Invisible Planets: Contemporary Chinese Science Fiction in Translation. Edited & Translated by Ken Liu

Invisible Planets Title: Invisible Planets: Contemporary Chinese Science Fiction in Translation
Edited and Translated by Ken Liu
Publisher: TOR Books
ISBN: 978-0765384195
Genre: Science Fiction
Pages: 384
Source: Publisher
Rating: 4 Stars

I love science fiction and when it came from China, somehow it became even more special and I don’t know why. I guess I do. I think because of living in the conditions that they have and do, the Chinese write some brilliant sci-fi stories. I’ve read a couple in the past and absolutely loved them. I also think reading other genres from other lands just broadens your world-view, even if it is science-fiction, because hey it is after all rooted in reality. Invisible Planets takes readers of English outside their comfort zone and introduces us to futures imagined by people whose lives are vastly different from ours. To me, that was the most rewarding thing about reading this anthology.

Invisible Planets has it all – dystopia, western science-fi, science opera (thank God not too much of it), futuristic for sure, and stories also by Liu Cixin whose The Three-Body Problem was a brilliant piece of science fiction which I urge everyone to read.

Some stories of course stand out and some not all that much. My personal favourites were: The Year of the Rat by Chen Qiufan about young men trying to control mutant rats (this might give some sleepless nights), then there’s also Ma Bayong’s The City of Silence which almost reminded me of the times that we are living in (more so in India where freedom of expression is going away day by day) and was quite a chilling tale at that. Another story that stood out for me was Folding Beijing – which is all about money, money and more money and how it impacts the future. Taking Care of God again presents a very unique vision of the world. I will not say more about this short story as the title also gives something away.

Invisible Planets is a fantastic anthology. It is edited brilliantly by Ken Liu and for one it will introduce readers to new Chinese authors who have an uncanny flair for science fiction which is not only unique, but also very literary at the same time.

All the Birds in the Sky by Charlie Jane Anders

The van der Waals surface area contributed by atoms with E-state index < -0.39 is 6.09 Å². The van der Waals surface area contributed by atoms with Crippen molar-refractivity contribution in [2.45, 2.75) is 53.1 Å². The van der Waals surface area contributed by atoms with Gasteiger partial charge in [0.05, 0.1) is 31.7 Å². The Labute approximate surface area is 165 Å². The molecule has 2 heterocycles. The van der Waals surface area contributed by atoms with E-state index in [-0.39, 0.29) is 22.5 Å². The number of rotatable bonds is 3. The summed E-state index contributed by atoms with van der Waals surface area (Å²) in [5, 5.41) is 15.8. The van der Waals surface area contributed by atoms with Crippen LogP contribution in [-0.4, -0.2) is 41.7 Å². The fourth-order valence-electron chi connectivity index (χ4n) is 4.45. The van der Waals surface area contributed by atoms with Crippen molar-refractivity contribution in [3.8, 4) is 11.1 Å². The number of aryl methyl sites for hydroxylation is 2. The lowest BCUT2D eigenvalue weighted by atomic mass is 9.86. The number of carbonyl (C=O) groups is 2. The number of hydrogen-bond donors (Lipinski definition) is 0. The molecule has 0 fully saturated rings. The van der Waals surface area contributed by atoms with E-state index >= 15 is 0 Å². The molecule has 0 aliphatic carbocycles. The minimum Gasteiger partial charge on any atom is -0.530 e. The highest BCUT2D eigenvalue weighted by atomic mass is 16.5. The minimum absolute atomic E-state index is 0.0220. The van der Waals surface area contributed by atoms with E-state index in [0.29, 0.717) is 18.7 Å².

all-the-birds-in-the-sky-by-charlie-jane-anders Title: All the Birds in the Sky
Author: Charlie Jane Anders
Publisher: Tor Books
ISBN: 978-0765379948
Genre: Science Fiction, Fantasy
Pages: 320
Source: Publisher
Rating: 4 Stars

“All the Birds in the Sky” by Charlie Jane Anders has been the ultimate sci-fi read for me this year. It is also a fantasy read, and it is also literary. It is hard to believe that this is a debut novel by this author. She has written novellas and short stories before this one, but surprisingly before this one I hadn’t heard of her. Thank God I did now and will look forward to reading more from her.

This book is about two people – who meet as children and then again at various points throughout the book. This is a love story as well, but not the conventional kind, let me add. It is a story that is character-driven mostly. The plot is essential but somehow it felt that it was going nowhere. Now let me tell you something about the book.

“All the Birds in the Sky” is a book about magic and science and whether or not the two go hand in hand. There is destruction, magic and a lot of fantastical elements in the book. Patricia Delfine and Laurence Armstead are the protagonists who are trying very hard to understand their gifts, responsibilities and how they feel for each other as the book progresses.

They are oddballs to the core. Their parents do not get them at all. Patricia’s parents think of her as lazy and prefer her older sister. Patricia turns to nature and there she discovers herself and the magic she holds within. Laurence on the other hand is a tech geek who builds a two second time machine, when Patricia meets him. They both take to each other. They just want to be themselves in this chaotic world and don’t know how to. Till a mysterious teacher Theodolphus Rose enters their lives and things change. He has seen the future and wants the two to stay apart. What happens next – how they are away, meet as adults and how life changes at every step is what the rest of the book is all about.